Colors Talk: A Colorful Terminal / Console

If you’ve ever used a GNU Gentoo or Funtoo Linux variant, or a live version of any of them, you may have noticed their eye-catching colorful terminal or console. Whether you’re on a virtual console or one of KDE, GNOME, XFCE, LXDE terminal apps.

A Colorful Xfce4 Terminal on FreeBSD (Bash)

A Colorful Xfce4 Terminal on FreeBSD (Bash)

The default Xfce4 Terminal on FreeBSD (sh csh)

The default Xfce4 Terminal on FreeBSD (sh csh)

When I’ve migrated from Funtoo to FreeBSD, the one thing that I’ve missed so badly was its colorful terminal. The nice thing about these colors is taht they always give you some valuable hints, e.g., currently you’re root user or a regular user, the file is a symlink (Symbolic link), executable or just a regular file.

Well, it’s pretty easy to have your own colorful terminal or console, once you’ve found out how Gentoo and Funtoo did that. Fortunately, it works on *BSD and all other Linux distros as well. So, stay with me and I’ll describe the process in the following.

[Read More...]

nano, Syntax Highlighting

GNU nano is my favorite text editor while I’m on console. Although, it doesn’t offer syntax highlighting by default, it comes with a decent set of syntax highlighting files. Usually, these files are exist in /usr/local/share/nano or /usr/share/nano, depending on your distro’s preference. You can enable syntax highlighting for your prefered language(s) by including related file(s) with .nanorc extension in your ~/.nanorc file.

~/.nanorc - FreeBSD
 1
 2
 3
 4
 5
 6
 7
 8
 9
10
11
12
13
14
15
16
17
18
19
20
21
22
23
24
25
26
27
28
include "/usr/local/share/nano/asm.nanorc"
include "/usr/local/share/nano/awk.nanorc"
include "/usr/local/share/nano/c.nanorc"
include "/usr/local/share/nano/cmake.nanorc"
include "/usr/local/share/nano/css.nanorc"
include "/usr/local/share/nano/debian.nanorc"
include "/usr/local/share/nano/fortran.nanorc"
include "/usr/local/share/nano/gentoo.nanorc"
include "/usr/local/share/nano/groff.nanorc"
include "/usr/local/share/nano/html.nanorc"
include "/usr/local/share/nano/java.nanorc"
include "/usr/local/share/nano/makefile.nanorc"
include "/usr/local/share/nano/man.nanorc"
include "/usr/local/share/nano/mgp.nanorc"
include "/usr/local/share/nano/mutt.nanorc"
include "/usr/local/share/nano/nanorc.nanorc"
include "/usr/local/share/nano/objc.nanorc"
include "/usr/local/share/nano/ocaml.nanorc"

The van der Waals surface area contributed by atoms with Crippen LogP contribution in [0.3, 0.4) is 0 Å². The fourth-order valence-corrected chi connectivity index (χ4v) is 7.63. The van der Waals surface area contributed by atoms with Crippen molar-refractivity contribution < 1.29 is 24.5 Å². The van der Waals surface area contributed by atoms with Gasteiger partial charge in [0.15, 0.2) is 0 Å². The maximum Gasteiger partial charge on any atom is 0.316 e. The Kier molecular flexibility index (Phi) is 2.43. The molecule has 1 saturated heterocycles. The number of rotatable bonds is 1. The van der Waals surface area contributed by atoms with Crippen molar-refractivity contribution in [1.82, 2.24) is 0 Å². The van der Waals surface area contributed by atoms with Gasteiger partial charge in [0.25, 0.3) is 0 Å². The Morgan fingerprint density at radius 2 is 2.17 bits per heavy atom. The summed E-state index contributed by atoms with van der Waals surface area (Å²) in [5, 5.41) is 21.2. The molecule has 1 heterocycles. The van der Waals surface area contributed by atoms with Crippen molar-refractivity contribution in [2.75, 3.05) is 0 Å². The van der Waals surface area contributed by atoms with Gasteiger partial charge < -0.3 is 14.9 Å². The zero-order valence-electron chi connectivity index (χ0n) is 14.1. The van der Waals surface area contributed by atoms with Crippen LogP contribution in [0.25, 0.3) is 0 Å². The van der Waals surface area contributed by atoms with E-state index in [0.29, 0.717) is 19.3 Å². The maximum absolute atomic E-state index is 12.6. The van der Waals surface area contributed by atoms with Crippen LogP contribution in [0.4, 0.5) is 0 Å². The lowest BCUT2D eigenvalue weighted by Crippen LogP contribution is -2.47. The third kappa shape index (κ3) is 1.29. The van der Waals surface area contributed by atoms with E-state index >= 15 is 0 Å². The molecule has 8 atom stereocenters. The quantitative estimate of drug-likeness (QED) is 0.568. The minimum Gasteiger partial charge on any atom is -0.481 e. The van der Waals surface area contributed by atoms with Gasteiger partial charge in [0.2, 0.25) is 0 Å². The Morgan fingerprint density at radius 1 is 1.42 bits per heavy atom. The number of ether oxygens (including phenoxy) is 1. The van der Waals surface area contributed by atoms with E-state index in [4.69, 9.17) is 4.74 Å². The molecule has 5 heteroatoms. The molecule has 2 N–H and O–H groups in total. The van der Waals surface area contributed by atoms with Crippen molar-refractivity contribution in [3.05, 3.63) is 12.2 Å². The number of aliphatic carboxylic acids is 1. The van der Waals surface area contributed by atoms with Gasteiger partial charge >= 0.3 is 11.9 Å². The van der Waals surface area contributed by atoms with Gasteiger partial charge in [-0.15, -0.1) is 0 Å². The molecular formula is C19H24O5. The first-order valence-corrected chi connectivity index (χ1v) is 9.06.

include "/usr/local/share/nano/patch.nanorc"
include "/usr/local/share/nano/perl.nanorc"
include "/usr/local/share/nano/php.nanorc"
include "/usr/local/share/nano/pov.nanorc"
include "/usr/local/share/nano/python.nanorc"
include "/usr/local/share/nano/ruby.nanorc"
include "/usr/local/share/nano/sh.nanorc"
include "/usr/local/share/nano/tcl.nanorc"
include "/usr/local/share/nano/tex.nanorc"
include "/usr/local/share/nano/xml.nanorc"
~/.nanorc - Funtoo or Gentoo
 1
 2
 3
 4
 5
 6
 7
 8
 9
10
11
12
13
14
15
16
17
18
19
20
21
22
23
24
25
26
27
28
include "/usr/share/nano/asm.nanorc"
include "/usr/share/nano/awk.nanorc"
include "/usr/share/nano/c.nanorc"
include "/usr/share/nano/cmake.nanorc"
include "/usr/share/nano/css.nanorc"
include "/usr/share/nano/debian.nanorc"
include "/usr/share/nano/fortran.nanorc"
include "/usr/share/nano/gentoo.nanorc"
include "/usr/share/nano/groff.nanorc"
include "/usr/share/nano/html.nanorc"
include "/usr/share/nano/java.nanorc"
include "/usr/share/nano/makefile.nanorc"
include "/usr/share/nano/man.nanorc"
include "/usr/share/nano/mgp.nanorc"
include "/usr/share/nano/mutt.nanorc"
include "/usr/share/nano/nanorc.nanorc"
include "/usr/share/nano/objc.nanorc"
include "/usr/share/nano/ocaml.nanorc"
include "/usr/share/nano/patch.nanorc"
include "/usr/share/nano/perl.nanorc"
include "/usr/share/nano/php.nanorc"
include "/usr/share/nano/pov.nanorc"
include "/usr/share/nano/python.nanorc"
include "/usr/share/nano/ruby.nanorc"
include "/usr/share/nano/sh.nanorc"
include "/usr/share/nano/tcl.nanorc"
include "/usr/share/nano/tex.nanorc"
include "/usr/share/nano/xml.nanorc"

Note: If the file doesn’t exist, you should create it first:

$ touch ~/.nanorc
[Read More...]

nano, Do Not Wrap Text

GNU nano is my favorite text editor while I’m on console. However, there’s one thing about nano which annoys me: automatic text wrapping!

Hopefully, there are two simple ways to overcome this. By using either -w command-line argument, or set nowrap configuration command within the file ~/.nanorc.

1. The temporary solution by using -w command-line argument, which should be used each time you run nano:

$ nano -w /path/to/file

2. The permanent solution by setting off automatic text wrapping using the configuration command set nowrap, in the ~/.nanorc file:

~/.nanorc
1
set nowrap

Note: If the file doesn’t exist, you should create it first:

$ touch ~/.nanorc